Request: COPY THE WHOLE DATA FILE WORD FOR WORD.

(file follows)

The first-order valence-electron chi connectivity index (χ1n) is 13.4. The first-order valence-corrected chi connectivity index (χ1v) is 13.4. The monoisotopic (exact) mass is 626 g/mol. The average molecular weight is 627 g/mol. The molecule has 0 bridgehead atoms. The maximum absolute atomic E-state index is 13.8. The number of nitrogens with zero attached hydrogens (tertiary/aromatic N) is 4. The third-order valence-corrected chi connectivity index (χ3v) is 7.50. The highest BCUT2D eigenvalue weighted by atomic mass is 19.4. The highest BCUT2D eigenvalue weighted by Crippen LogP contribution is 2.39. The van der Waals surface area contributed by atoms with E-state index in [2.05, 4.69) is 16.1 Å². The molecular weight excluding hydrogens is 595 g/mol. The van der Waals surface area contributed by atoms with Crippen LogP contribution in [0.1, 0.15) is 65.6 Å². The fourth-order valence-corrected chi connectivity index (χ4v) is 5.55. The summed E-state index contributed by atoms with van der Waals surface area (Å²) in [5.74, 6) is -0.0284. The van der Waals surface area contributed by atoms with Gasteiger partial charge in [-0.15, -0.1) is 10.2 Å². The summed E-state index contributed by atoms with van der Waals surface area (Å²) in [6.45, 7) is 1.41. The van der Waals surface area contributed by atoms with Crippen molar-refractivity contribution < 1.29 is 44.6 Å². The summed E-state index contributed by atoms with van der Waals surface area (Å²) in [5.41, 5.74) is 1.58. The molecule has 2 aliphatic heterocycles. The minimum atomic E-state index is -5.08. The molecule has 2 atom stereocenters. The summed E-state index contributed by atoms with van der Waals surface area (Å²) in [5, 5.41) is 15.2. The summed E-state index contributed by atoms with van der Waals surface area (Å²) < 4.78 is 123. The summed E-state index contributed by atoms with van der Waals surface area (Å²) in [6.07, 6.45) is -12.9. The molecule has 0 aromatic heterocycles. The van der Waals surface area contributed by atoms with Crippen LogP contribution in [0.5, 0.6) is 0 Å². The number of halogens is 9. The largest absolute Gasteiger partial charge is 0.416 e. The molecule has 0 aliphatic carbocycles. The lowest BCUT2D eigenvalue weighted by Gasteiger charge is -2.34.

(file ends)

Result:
The first-order valence-electron chi connectivity index (χ1n) is 13.4. The first-order valence-corrected chi connectivity index (χ1v) is 13.4. The monoisotopic (exact) mass is 626 g/mol. The average molecular weight is 627 g/mol. The molecule has 0 bridgehead atoms. The maximum absolute atomic E-state index is 13.8. The number of nitrogens with zero attached hydrogens (tertiary/aromatic N) is 4. The third-order valence-corrected chi connectivity index (χ3v) is 7.50. The highest BCUT2D eigenvalue weighted by atomic mass is 19.4. The highest BCUT2D eigenvalue weighted by Crippen LogP contribution is 2.39. The van der Waals surface area contributed by atoms with E-state index in [2.05, 4.69) is 16.1 Å². The molecular weight excluding hydrogens is 595 g/mol. The van der Waals surface area contributed by atoms with Crippen LogP contribution in [0.1, 0.15) is 65.6 Å². The fourth-order valence-corrected chi connectivity index (χ4v) is 5.55. The summed E-state index contributed by atoms with van der Waals surface area (Å²) in [5.74, 6) is -0.0284. The van der Waals surface area contributed by atoms with Gasteiger partial charge in [-0.15, -0.1) is 10.2 Å². The summed E-state index contributed by atoms with van der Waals surface area (Å²) in [6.45, 7) is 1.41. The van der Waals surface area contributed by atoms with Crippen molar-refractivity contribution < 1.29 is 44.6 Å². The summed E-state index contributed by atoms with van der Waals surface area (Å²) in [5.41, 5.74) is 1.58. The molecule has 2 aliphatic heterocycles. The minimum atomic E-state index is -5.08. The molecule has 2 atom stereocenters. The summed E-state index contributed by atoms with van der Waals surface area (Å²) in [5, 5.41) is 15.2. The summed E-state index contributed by atoms with van der Waals surface area (Å²) < 4.78 is 123. The summed E-state index contributed by atoms with van der Waals surface area (Å²) in [6.07, 6.45) is -12.9. The molecule has 0 aromatic heterocycles. The van der Waals surface area contributed by atoms with Crippen LogP contribution in [0.5, 0.6) is 0 Å². The number of halogens is 9. The largest absolute Gasteiger partial charge is 0.416 e. The molecule has 0 aliphatic carbocycles. The lowest BCUT2D eigenvalue weighted by Gasteiger charge is -2.34.